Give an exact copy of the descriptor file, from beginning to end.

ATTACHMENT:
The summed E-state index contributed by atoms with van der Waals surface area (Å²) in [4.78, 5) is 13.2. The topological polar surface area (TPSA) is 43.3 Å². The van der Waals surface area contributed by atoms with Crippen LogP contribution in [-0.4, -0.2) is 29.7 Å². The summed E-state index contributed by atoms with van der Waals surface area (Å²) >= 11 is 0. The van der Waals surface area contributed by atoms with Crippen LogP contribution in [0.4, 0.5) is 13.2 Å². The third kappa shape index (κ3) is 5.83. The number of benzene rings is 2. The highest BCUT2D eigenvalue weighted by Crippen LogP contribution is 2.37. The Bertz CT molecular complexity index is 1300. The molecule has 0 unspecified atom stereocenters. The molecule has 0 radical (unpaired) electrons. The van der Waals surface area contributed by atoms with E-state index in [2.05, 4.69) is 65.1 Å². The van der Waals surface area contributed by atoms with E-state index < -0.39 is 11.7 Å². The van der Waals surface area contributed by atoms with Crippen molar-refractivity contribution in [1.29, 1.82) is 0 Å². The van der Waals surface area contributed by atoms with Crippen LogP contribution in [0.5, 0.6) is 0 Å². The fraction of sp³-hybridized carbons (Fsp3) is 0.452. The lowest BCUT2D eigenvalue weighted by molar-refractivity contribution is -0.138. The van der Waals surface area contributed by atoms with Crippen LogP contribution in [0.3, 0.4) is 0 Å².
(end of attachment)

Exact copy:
The summed E-state index contributed by atoms with van der Waals surface area (Å²) in [4.78, 5) is 13.2. The topological polar surface area (TPSA) is 43.3 Å². The van der Waals surface area contributed by atoms with Crippen LogP contribution in [-0.4, -0.2) is 29.7 Å². The summed E-state index contributed by atoms with van der Waals surface area (Å²) >= 11 is 0. The van der Waals surface area contributed by atoms with Crippen LogP contribution in [0.4, 0.5) is 13.2 Å². The third kappa shape index (κ3) is 5.83. The number of benzene rings is 2. The highest BCUT2D eigenvalue weighted by Crippen LogP contribution is 2.37. The Bertz CT molecular complexity index is 1300. The molecule has 0 unspecified atom stereocenters. The molecule has 0 radical (unpaired) electrons. The van der Waals surface area contributed by atoms with E-state index in [2.05, 4.69) is 65.1 Å². The van der Waals surface area contributed by atoms with E-state index < -0.39 is 11.7 Å². The van der Waals surface area contributed by atoms with Crippen molar-refractivity contribution in [1.29, 1.82) is 0 Å². The van der Waals surface area contributed by atoms with Crippen LogP contribution in [0.5, 0.6) is 0 Å². The fraction of sp³-hybridized carbons (Fsp3) is 0.452. The lowest BCUT2D eigenvalue weighted by molar-refractivity contribution is -0.138. The van der Waals surface area contributed by atoms with Crippen LogP contribution in [0.3, 0.4) is 0 Å².